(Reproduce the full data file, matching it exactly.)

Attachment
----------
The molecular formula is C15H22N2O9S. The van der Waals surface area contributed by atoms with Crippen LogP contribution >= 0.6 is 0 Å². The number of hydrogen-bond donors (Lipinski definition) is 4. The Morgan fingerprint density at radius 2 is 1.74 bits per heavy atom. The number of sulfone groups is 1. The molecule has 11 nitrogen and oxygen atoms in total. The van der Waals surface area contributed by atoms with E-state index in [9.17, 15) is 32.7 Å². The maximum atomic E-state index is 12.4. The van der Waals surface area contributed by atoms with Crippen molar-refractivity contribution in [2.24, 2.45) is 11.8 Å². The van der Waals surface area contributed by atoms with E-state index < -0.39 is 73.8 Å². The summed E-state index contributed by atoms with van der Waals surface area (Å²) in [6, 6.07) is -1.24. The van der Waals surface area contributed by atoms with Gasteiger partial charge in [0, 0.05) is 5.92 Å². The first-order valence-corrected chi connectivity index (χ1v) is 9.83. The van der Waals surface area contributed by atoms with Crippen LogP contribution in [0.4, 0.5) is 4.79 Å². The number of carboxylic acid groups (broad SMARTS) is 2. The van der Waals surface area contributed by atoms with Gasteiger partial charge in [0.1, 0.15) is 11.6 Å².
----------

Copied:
The molecular formula is C15H22N2O9S. The van der Waals surface area contributed by atoms with Crippen LogP contribution >= 0.6 is 0 Å². The number of hydrogen-bond donors (Lipinski definition) is 4. The Morgan fingerprint density at radius 2 is 1.74 bits per heavy atom. The number of sulfone groups is 1. The molecule has 11 nitrogen and oxygen atoms in total. The van der Waals surface area contributed by atoms with E-state index in [9.17, 15) is 32.7 Å². The maximum atomic E-state index is 12.4. The van der Waals surface area contributed by atoms with Crippen molar-refractivity contribution in [2.24, 2.45) is 11.8 Å². The van der Waals surface area contributed by atoms with E-state index < -0.39 is 73.8 Å². The summed E-state index contributed by atoms with van der Waals surface area (Å²) in [6, 6.07) is -1.24. The van der Waals surface area contributed by atoms with Gasteiger partial charge in [0, 0.05) is 5.92 Å². The first-order valence-corrected chi connectivity index (χ1v) is 9.83. The van der Waals surface area contributed by atoms with Crippen LogP contribution in [0.4, 0.5) is 4.79 Å². The number of carboxylic acid groups (broad SMARTS) is 2. The van der Waals surface area contributed by atoms with Gasteiger partial charge in [0.1, 0.15) is 11.6 Å².